“From the app you can manage your credit and your orders for multiple job sites. If you ask for a concrete truck, you can see, like Uber, how your truck is driving to your facility. You can also manage your accounts payable and pay them online. Today, the payment modules for CEMEX Go in the US and Colombia are more robust than in other countries. We would like to see more B2B digital payment methods in Mexico.”

    Conversation then turned to the new technologies that are powering Industry 4.0 and Treasury 4.0. Mario Chavero, CFO, Chubb noted that robotics replacing human beings in business processes – to speed them up, make them more accurate, and less burdensome. “We issue thousands of policies per annum and this results in millions of transactions per annum to reconcile because we can have up to 12 transactions for a single policy,” Chavero said. “On top of that, we have changes in the policies and cancellations, and so on. So, we are looking for ways to be more efficient, which either means employing more people or automating processes via robotics and artificial intelligence to identify payment characteristics and match the payment to the policy.”

    Garza noted that banks are investing quite widely in artificial intelligence. There is also a lot of investment coming from technology companies, as well as fintechs coming to the market with different solutions, so artificial intelligence has applications in treasury.

    “There are some banks developing some AI applications as we speak,” Garza said. “We are taking baby steps in this field, but I have seen some services applied to corporates – to detect fraud, for example, or to assist with matching, as described by Mario. Yes, you have to guide the machine to start with, but with accuracy of up to 95 per cent, the potential results are very interesting.”

    Carlos González Fillad, MD Regional Head of Global Liquidity and Cash Management, Mexico and LATAM, HSBC, said that artificial intelligence can also help corporates when it comes to forecasting cash flows. For many treasuries this is a headache, particularly regarding collections. “Banks and fintechs are collaborating on such projects and HSBC is working together with new partners on this topic.”

    Garza encouraged the audience to be more open-minded when considering working with fintechs. “We need have to be neutral when it comes to technology and vendors. And we need to make good use of the competitive differences between providers.” Here, Gage picked up on the topic of customers that prefer to make their payments using cash, and suggested that fintechs could help in this regard.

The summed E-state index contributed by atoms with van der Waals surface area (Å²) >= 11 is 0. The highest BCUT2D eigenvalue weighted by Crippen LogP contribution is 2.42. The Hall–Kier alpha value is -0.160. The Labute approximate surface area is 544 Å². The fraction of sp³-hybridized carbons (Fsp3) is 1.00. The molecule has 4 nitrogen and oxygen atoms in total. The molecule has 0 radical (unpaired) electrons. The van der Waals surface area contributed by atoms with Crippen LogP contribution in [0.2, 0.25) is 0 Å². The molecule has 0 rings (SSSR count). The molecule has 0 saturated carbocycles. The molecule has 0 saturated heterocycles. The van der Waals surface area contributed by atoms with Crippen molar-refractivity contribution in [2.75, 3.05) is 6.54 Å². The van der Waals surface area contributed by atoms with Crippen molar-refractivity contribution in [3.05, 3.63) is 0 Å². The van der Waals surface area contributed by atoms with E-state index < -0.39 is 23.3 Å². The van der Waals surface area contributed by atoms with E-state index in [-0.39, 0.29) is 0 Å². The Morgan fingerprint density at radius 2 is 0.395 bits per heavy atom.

Whether through fintechs, banks, or in-house projects, all the panellists agreed that we will see further automation of treasury activities going forward. González Fillad predicted that this could mean “employing fewer people, who will have to be more versatile on a number of topics”. Garza agreed and added that one future requirement for treasury will be full integration with IT. “We need to have the support from experts in IT, and people that know how to use treasury systems – without forgetting the strategic function of the treasury.”

    Panellists:

    Dr Othon Moreno, Policy and Monitoring Payment
    Systems Manager, Bank of Mexico (Banxico)
    Mario Chavero, CFO, Chubb
    Luis Garza, Corporate Treasurer, Cemex
    Diana Gage, Corporate Treasurer, Danone
    Carlos González Fillad, MD Regional
    Head of GLCM, Mexico & LATAM, HSBC
    Moderator: Robin Page, CEO, TMI

    Closing Remarks

    Following the lively panel discussion, Nuno Matos, CEO of HSBC Mexico, added his closing remarks. Commenting on the importance of Mexico to HSBC, he said: “Today’s event demonstrates our commitment to the Mexican market. We will continue to grow the relationship with our customers across all segments in Mexico and build a new business ecosystem that will generate more innovation opportunities. What’s more, we have invested USD250 million in our cash management platform for payments, collections, liquidity, and trade receivables.”

    Matos also confirmed that HSBC Mexico will integrate CoDi as part of the development plan that it has with Banxico. “We are also developing several APIs that will enable HSBC to continue to offer leading products and services for transactional banking in Mexico, helping you, our clients, to embrace the era of Treasury 4.0,” Matos concluded.

    For more information on how HSBC can help meet your needs please contact your local HSBC representative or visit gbm.hsbc.com